Tellefson sweeps last week’s primary
1st Distrcit Leavenworth County Commission seat at stake in November
J.C. Tellefson has passed the first hurdle in his second chance to join the Leavenworth County Commission.
Tellefson, vice president of special operations at a halfway house for homeless veterans, defeated Leavenworth businessman Sam Maxwell III, 458-328, to win the Republican nomination for 1st District County commissioner.
¢ Members of the Leavenworth County clerk's office will be on hand at the fair this week to allow voters the chance to try out the county's new electronic voting machines.
¢ Linda Scheer, county clerk, said a voting machine will be available from 6 p.m. to 9 p.m. Wednesday, Thursday and Friday in the Administration Building. Also, a machine will be available during Senior Citizen Day activities, from 9:30 a.m. to noon Friday, under the tent.
Republican voters in the northern part of the county were choosing between Tellefson and Maxwell. Tellefson now will face Democrat Ed Sass, the county's director of solid waste and noxious weeds, in the November general election. The seat is now held by Democrat Don Navinsky, who is not seeking re-election. In the 2002 election, Navinsky held off Tellefson to win the seat.
In the GOP gubernatorial race, Leavenworth County voters mirrored the pattern of Republicans statewide. With all 44 county precincts reporting, State Sen. Jim Barnett was the voters' choice, with 815 votes. Behind him were Ken Canfield, 689 votes; and Robin Jennison, 484 votes. Statewide, with all 3,305 precincts reporting, Barnett won with 36 percent of the vote; Canfield was second with 26 percent, followed by Jennison with 22 percent of the vote.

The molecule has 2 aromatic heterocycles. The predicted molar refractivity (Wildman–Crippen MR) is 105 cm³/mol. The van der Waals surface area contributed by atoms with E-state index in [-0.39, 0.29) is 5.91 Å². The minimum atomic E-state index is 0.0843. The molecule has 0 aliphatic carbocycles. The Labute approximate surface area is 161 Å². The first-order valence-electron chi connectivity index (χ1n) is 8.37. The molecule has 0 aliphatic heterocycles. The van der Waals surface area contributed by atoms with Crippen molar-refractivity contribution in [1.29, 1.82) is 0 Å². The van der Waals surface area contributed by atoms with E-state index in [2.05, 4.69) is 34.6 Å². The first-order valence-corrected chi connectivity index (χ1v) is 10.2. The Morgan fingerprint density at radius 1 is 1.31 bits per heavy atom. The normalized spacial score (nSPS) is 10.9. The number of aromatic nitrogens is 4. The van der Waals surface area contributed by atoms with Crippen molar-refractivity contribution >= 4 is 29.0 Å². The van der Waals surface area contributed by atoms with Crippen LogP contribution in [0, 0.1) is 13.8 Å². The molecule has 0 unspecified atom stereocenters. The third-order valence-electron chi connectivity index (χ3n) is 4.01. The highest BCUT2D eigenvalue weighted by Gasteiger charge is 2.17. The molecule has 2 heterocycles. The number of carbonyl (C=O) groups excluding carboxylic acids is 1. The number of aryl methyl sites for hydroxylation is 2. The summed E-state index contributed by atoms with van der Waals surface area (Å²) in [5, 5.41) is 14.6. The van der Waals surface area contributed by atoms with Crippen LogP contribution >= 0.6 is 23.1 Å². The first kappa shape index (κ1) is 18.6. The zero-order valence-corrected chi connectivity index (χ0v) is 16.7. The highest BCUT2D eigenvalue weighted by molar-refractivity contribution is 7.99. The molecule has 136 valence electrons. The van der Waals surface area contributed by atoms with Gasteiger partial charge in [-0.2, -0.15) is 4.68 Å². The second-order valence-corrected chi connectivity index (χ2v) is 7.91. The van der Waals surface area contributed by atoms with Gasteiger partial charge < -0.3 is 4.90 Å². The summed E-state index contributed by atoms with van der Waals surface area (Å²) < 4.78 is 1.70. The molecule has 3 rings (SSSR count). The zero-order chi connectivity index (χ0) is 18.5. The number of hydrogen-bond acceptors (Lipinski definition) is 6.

Barnett's win sets up a November race against incumbent Democratic Gov. Kathleen Sebelius.
The GOP also featured two statewide races in which incumbents were challenged.
Voters in Leavenworth County barely gave the nod to incumbent State Insurance Commissioner Sandy Praeger. She outpolled challenger Eric Carter for the GOP nomination 1,312 to 1,304 votes. But statewide, Praeger won with 60 percent of the vote to Carter's 40 percent.
In the race for the GOP nomination for secretary of state, incumbent Ron Thornburgh easily won with 73 percent to 27 percent over State Sen. Kay O'Connor; in the county Thornburg received 1,621 votes to O'Connor's 1,007 votes.
On the Democratic ledger locally, the feature race pitted incumbent Janet Waugh against political neophyte Jesse Hall for the 1st District Kansas State Board of Education race. In Leavenworth County, Waugh easily outdistanced Hall, 1,178 to 533 votes. Overall, Waugh took 63 percent of the vote compared to Hall's 36 percent with all 190 of the district's precincts reporting. Waugh faces no opposition on the November ballot.
In the other Democratic contest, for the chance to face Thornburgh in the secretary of state race in November, State Sen. David Haley claimed a 317-vote win over challenger Bob Beattie, an author and lawyer from Wichita. More than 69,000 votes were cast in the race. The race wasn't decided until midmorning Wednesday when six precincts from Finney and Haskell counties finally were received. In Leavenworth County, Haley received 1,102 votes to Beattie's 469 votes.
Tuesday's election was the first in Leavenworth County in which voters used electronic voting machines.
County election officials said they encountered a few small problems with the new system.
"It just all went very well," said Linda Scheer, county clerk.
More like this story
- Controversial Shawnee sex-ed poster lives on as Kansas House debates prosecuting teachers
- More Kansas teachers leaving state, retiring
- Tongnoxie USD 464 board cuts teacher position, freshman athletics events
- Kansas schools, colleges, hospitals would feel sting of cuts
- Tonganoxie Middle School's Harrell named Kansas teacher of year